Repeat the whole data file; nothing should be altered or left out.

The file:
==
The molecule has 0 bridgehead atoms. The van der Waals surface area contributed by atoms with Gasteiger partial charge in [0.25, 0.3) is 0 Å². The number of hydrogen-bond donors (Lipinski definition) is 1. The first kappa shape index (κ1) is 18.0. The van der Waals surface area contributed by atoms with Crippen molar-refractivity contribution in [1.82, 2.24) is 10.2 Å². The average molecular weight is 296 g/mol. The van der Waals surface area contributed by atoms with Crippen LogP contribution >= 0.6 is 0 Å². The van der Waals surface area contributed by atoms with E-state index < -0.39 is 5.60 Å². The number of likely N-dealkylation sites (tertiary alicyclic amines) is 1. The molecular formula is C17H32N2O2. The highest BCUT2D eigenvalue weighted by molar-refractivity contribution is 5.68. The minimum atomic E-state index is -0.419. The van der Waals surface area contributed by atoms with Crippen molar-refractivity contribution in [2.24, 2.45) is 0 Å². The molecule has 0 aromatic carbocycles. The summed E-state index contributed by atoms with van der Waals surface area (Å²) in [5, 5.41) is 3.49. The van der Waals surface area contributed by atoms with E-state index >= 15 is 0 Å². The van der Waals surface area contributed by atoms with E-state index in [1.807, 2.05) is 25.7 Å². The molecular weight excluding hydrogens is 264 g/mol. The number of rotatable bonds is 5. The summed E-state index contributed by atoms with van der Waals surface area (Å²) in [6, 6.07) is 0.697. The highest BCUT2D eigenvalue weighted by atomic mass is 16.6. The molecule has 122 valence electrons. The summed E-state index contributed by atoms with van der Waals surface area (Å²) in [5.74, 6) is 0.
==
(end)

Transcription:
The molecule has 0 bridgehead atoms. The van der Waals surface area contributed by atoms with Gasteiger partial charge in [0.25, 0.3) is 0 Å². The number of hydrogen-bond donors (Lipinski definition) is 1. The first kappa shape index (κ1) is 18.0. The van der Waals surface area contributed by atoms with Crippen molar-refractivity contribution in [1.82, 2.24) is 10.2 Å². The average molecular weight is 296 g/mol. The van der Waals surface area contributed by atoms with Crippen LogP contribution >= 0.6 is 0 Å². The van der Waals surface area contributed by atoms with E-state index < -0.39 is 5.60 Å². The number of likely N-dealkylation sites (tertiary alicyclic amines) is 1. The molecular formula is C17H32N2O2. The highest BCUT2D eigenvalue weighted by molar-refractivity contribution is 5.68. The minimum atomic E-state index is -0.419. The van der Waals surface area contributed by atoms with Crippen molar-refractivity contribution in [2.24, 2.45) is 0 Å². The molecule has 0 aromatic carbocycles. The summed E-state index contributed by atoms with van der Waals surface area (Å²) in [5, 5.41) is 3.49. The van der Waals surface area contributed by atoms with E-state index >= 15 is 0 Å². The van der Waals surface area contributed by atoms with E-state index in [1.807, 2.05) is 25.7 Å². The molecular weight excluding hydrogens is 264 g/mol. The number of rotatable bonds is 5. The summed E-state index contributed by atoms with van der Waals surface area (Å²) in [6, 6.07) is 0.697. The highest BCUT2D eigenvalue weighted by atomic mass is 16.6. The molecule has 122 valence electrons. The summed E-state index contributed by atoms with van der Waals surface area (Å²) in [5.74, 6) is 0.